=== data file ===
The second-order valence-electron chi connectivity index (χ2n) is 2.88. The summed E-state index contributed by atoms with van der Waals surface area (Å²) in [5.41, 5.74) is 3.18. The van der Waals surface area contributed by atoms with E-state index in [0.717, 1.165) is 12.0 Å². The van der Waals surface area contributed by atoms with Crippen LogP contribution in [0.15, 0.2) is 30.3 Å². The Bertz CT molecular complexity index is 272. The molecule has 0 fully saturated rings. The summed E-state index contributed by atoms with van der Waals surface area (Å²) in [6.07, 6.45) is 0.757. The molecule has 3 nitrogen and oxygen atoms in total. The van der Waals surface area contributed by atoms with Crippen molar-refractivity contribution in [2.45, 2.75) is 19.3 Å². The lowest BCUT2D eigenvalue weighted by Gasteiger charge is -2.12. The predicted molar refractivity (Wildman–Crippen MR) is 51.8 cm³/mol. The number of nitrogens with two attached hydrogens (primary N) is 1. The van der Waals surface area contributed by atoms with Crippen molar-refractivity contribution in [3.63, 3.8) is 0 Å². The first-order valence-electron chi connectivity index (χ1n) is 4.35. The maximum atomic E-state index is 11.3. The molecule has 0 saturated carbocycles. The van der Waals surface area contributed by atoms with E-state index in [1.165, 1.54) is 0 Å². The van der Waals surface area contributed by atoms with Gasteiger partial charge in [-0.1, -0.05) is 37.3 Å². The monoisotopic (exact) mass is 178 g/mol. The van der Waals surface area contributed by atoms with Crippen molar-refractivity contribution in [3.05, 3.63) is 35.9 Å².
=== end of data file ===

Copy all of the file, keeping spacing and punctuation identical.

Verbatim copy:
The second-order valence-electron chi connectivity index (χ2n) is 2.88. The summed E-state index contributed by atoms with van der Waals surface area (Å²) in [5.41, 5.74) is 3.18. The van der Waals surface area contributed by atoms with E-state index in [0.717, 1.165) is 12.0 Å². The van der Waals surface area contributed by atoms with Crippen LogP contribution in [0.15, 0.2) is 30.3 Å². The Bertz CT molecular complexity index is 272. The molecule has 0 fully saturated rings. The summed E-state index contributed by atoms with van der Waals surface area (Å²) in [6.07, 6.45) is 0.757. The molecule has 3 nitrogen and oxygen atoms in total. The van der Waals surface area contributed by atoms with Crippen molar-refractivity contribution in [2.45, 2.75) is 19.3 Å². The lowest BCUT2D eigenvalue weighted by Gasteiger charge is -2.12. The predicted molar refractivity (Wildman–Crippen MR) is 51.8 cm³/mol. The number of nitrogens with two attached hydrogens (primary N) is 1. The van der Waals surface area contributed by atoms with Crippen molar-refractivity contribution in [3.63, 3.8) is 0 Å². The first-order valence-electron chi connectivity index (χ1n) is 4.35. The maximum atomic E-state index is 11.3. The molecule has 0 saturated carbocycles. The van der Waals surface area contributed by atoms with E-state index in [1.165, 1.54) is 0 Å². The van der Waals surface area contributed by atoms with Gasteiger partial charge in [-0.1, -0.05) is 37.3 Å². The monoisotopic (exact) mass is 178 g/mol. The van der Waals surface area contributed by atoms with Crippen molar-refractivity contribution in [3.05, 3.63) is 35.9 Å².